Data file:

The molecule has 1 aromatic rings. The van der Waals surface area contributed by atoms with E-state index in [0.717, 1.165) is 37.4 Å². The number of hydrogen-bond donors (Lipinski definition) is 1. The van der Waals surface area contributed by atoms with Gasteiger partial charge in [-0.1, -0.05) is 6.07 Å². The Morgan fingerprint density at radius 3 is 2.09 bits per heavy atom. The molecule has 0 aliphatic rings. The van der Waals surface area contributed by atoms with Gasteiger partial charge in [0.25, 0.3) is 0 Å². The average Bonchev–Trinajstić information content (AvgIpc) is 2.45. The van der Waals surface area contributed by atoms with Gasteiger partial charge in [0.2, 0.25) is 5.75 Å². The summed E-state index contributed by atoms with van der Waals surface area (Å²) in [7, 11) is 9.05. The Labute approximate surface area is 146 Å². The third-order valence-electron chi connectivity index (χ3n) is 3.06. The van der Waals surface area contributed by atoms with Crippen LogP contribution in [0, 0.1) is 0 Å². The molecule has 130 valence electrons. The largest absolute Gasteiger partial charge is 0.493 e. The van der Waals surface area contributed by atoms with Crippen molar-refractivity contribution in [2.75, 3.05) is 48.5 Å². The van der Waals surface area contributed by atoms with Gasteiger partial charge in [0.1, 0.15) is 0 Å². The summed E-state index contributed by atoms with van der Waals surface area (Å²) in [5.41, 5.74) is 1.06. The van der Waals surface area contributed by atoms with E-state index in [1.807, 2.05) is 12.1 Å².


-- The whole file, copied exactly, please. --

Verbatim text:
The molecule has 1 aromatic rings. The van der Waals surface area contributed by atoms with E-state index in [0.717, 1.165) is 37.4 Å². The number of hydrogen-bond donors (Lipinski definition) is 1. The van der Waals surface area contributed by atoms with Gasteiger partial charge in [-0.1, -0.05) is 6.07 Å². The Morgan fingerprint density at radius 3 is 2.09 bits per heavy atom. The molecule has 0 aliphatic rings. The van der Waals surface area contributed by atoms with Gasteiger partial charge in [0.25, 0.3) is 0 Å². The average Bonchev–Trinajstić information content (AvgIpc) is 2.45. The van der Waals surface area contributed by atoms with Gasteiger partial charge in [0.2, 0.25) is 5.75 Å². The summed E-state index contributed by atoms with van der Waals surface area (Å²) in [7, 11) is 9.05. The Labute approximate surface area is 146 Å². The third-order valence-electron chi connectivity index (χ3n) is 3.06. The van der Waals surface area contributed by atoms with Crippen LogP contribution in [0, 0.1) is 0 Å². The molecule has 130 valence electrons. The largest absolute Gasteiger partial charge is 0.493 e. The van der Waals surface area contributed by atoms with Crippen molar-refractivity contribution in [2.75, 3.05) is 48.5 Å². The van der Waals surface area contributed by atoms with Gasteiger partial charge in [0.1, 0.15) is 0 Å². The summed E-state index contributed by atoms with van der Waals surface area (Å²) in [5.41, 5.74) is 1.06. The van der Waals surface area contributed by atoms with E-state index in [1.807, 2.05) is 12.1 Å².